Shooting is one of the most technically skilled of all the events at the Games.
It's split into three different disciplines; shotgun, rifle and pistol.
Shotgun events involve competitors firing at moving targets, called clay pigeons, while rifle and pistol see shooters aiming at targets between 10m and 50m away.
In the six shotgun events the clay pigeons are fired into the air when the shooter asks for them, and the one who hits the most is the winner. There are three different ways for the clay pigeons to be released in the shotgun events.
In trap, there are three places targets are launched from. The shooter doesn't know where the targets will come from, and has two shots to hit each one.
In double trap, two targets are fired at once and the shooters can only fire one shot at each of them.
In skeet, targets are fired from lots of different locations, sometimes in pairs sometimes one at a time. Shooters have one shot to hit each.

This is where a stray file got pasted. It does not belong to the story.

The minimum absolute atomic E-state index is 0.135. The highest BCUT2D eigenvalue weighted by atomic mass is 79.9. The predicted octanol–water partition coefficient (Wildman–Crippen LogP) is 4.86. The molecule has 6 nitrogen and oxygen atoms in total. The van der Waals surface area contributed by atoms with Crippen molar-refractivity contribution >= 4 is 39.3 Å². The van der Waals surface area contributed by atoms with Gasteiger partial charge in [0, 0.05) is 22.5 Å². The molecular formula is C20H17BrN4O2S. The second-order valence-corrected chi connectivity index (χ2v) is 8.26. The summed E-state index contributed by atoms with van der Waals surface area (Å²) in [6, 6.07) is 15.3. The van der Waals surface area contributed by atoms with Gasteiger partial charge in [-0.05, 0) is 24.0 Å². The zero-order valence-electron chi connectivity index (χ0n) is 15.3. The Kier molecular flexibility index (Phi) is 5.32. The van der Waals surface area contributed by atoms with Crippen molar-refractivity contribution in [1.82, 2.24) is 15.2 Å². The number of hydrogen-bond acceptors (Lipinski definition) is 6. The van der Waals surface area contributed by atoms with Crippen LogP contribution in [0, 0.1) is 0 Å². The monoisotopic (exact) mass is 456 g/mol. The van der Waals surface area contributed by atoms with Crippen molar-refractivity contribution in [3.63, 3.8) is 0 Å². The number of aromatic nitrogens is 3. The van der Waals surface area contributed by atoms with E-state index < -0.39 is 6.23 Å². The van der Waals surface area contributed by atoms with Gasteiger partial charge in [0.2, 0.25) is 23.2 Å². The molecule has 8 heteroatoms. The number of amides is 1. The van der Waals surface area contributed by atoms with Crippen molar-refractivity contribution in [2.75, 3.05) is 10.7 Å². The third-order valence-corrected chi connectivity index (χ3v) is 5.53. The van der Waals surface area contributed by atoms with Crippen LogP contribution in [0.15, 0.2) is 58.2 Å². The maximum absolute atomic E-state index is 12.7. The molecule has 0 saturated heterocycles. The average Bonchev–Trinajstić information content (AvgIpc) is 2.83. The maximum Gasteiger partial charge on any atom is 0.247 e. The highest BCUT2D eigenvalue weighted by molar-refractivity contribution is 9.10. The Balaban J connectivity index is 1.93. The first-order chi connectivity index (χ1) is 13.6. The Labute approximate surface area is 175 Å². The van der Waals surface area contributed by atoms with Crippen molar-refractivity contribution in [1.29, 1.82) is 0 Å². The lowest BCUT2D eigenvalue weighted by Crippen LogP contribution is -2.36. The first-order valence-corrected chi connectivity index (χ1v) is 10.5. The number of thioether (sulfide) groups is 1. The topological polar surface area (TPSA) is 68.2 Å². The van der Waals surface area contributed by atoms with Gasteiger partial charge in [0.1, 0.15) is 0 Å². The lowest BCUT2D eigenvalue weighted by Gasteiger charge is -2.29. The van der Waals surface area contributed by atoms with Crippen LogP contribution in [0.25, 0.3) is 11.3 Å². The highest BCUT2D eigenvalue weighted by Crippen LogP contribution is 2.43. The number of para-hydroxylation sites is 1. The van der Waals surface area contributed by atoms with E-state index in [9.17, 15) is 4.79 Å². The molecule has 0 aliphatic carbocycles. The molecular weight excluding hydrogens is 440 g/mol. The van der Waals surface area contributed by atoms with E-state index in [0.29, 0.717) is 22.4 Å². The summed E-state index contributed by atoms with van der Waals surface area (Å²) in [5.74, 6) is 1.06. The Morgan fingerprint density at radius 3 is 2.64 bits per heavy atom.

In the rifle events shooters hope to hit tiny bullseyes in targets a long way from them.
The winner is the shooter with the most points, and sometimes the difference between winners and losers is very small indeed, perhaps a single point or two.
Who are the British hopes for Athens?
Richard Faulds and Ian Peel won gold and silver medals respectively at the Sydney Games so will be hopeful of doing so again.
Who are the big names?
Skeet shooter Ennio Falco is one man tipped for gold having won in 1996, even though he failed to reach the final in 2000.
But since then he's been European champion three times and has won the World Cup.